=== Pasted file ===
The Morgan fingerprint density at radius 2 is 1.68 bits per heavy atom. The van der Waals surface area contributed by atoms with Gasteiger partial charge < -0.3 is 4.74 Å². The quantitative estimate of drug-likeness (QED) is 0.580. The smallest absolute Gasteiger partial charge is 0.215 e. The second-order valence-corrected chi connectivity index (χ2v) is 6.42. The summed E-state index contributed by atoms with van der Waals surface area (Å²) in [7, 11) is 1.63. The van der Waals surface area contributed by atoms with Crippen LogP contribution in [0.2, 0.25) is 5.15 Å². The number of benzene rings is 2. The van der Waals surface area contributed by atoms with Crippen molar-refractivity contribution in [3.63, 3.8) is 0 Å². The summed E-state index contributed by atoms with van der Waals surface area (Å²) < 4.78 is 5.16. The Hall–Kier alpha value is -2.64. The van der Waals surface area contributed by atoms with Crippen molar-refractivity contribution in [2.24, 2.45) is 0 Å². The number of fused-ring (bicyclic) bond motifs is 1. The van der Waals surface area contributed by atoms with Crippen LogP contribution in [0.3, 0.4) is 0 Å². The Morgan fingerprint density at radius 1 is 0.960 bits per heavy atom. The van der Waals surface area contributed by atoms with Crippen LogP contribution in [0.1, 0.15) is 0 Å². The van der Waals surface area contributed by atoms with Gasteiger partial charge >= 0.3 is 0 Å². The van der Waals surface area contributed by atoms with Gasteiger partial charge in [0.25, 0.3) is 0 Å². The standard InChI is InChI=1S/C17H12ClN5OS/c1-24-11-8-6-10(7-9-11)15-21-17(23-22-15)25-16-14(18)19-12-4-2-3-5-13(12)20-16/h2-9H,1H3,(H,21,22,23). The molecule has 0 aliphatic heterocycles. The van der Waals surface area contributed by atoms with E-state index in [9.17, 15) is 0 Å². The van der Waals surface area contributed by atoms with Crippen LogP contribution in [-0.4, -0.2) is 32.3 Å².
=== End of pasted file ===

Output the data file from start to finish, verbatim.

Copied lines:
The Morgan fingerprint density at radius 2 is 1.68 bits per heavy atom. The van der Waals surface area contributed by atoms with Gasteiger partial charge < -0.3 is 4.74 Å². The quantitative estimate of drug-likeness (QED) is 0.580. The smallest absolute Gasteiger partial charge is 0.215 e. The second-order valence-corrected chi connectivity index (χ2v) is 6.42. The summed E-state index contributed by atoms with van der Waals surface area (Å²) in [7, 11) is 1.63. The van der Waals surface area contributed by atoms with Crippen LogP contribution in [0.2, 0.25) is 5.15 Å². The number of benzene rings is 2. The van der Waals surface area contributed by atoms with Crippen molar-refractivity contribution in [3.63, 3.8) is 0 Å². The summed E-state index contributed by atoms with van der Waals surface area (Å²) < 4.78 is 5.16. The Hall–Kier alpha value is -2.64. The van der Waals surface area contributed by atoms with Crippen molar-refractivity contribution in [2.24, 2.45) is 0 Å². The number of fused-ring (bicyclic) bond motifs is 1. The van der Waals surface area contributed by atoms with Crippen LogP contribution in [0.3, 0.4) is 0 Å². The Morgan fingerprint density at radius 1 is 0.960 bits per heavy atom. The van der Waals surface area contributed by atoms with Crippen LogP contribution in [0.1, 0.15) is 0 Å². The van der Waals surface area contributed by atoms with Gasteiger partial charge >= 0.3 is 0 Å². The van der Waals surface area contributed by atoms with Gasteiger partial charge in [0.25, 0.3) is 0 Å². The standard InChI is InChI=1S/C17H12ClN5OS/c1-24-11-8-6-10(7-9-11)15-21-17(23-22-15)25-16-14(18)19-12-4-2-3-5-13(12)20-16/h2-9H,1H3,(H,21,22,23). The molecule has 0 aliphatic heterocycles. The van der Waals surface area contributed by atoms with E-state index in [9.17, 15) is 0 Å². The van der Waals surface area contributed by atoms with Crippen LogP contribution in [-0.4, -0.2) is 32.3 Å².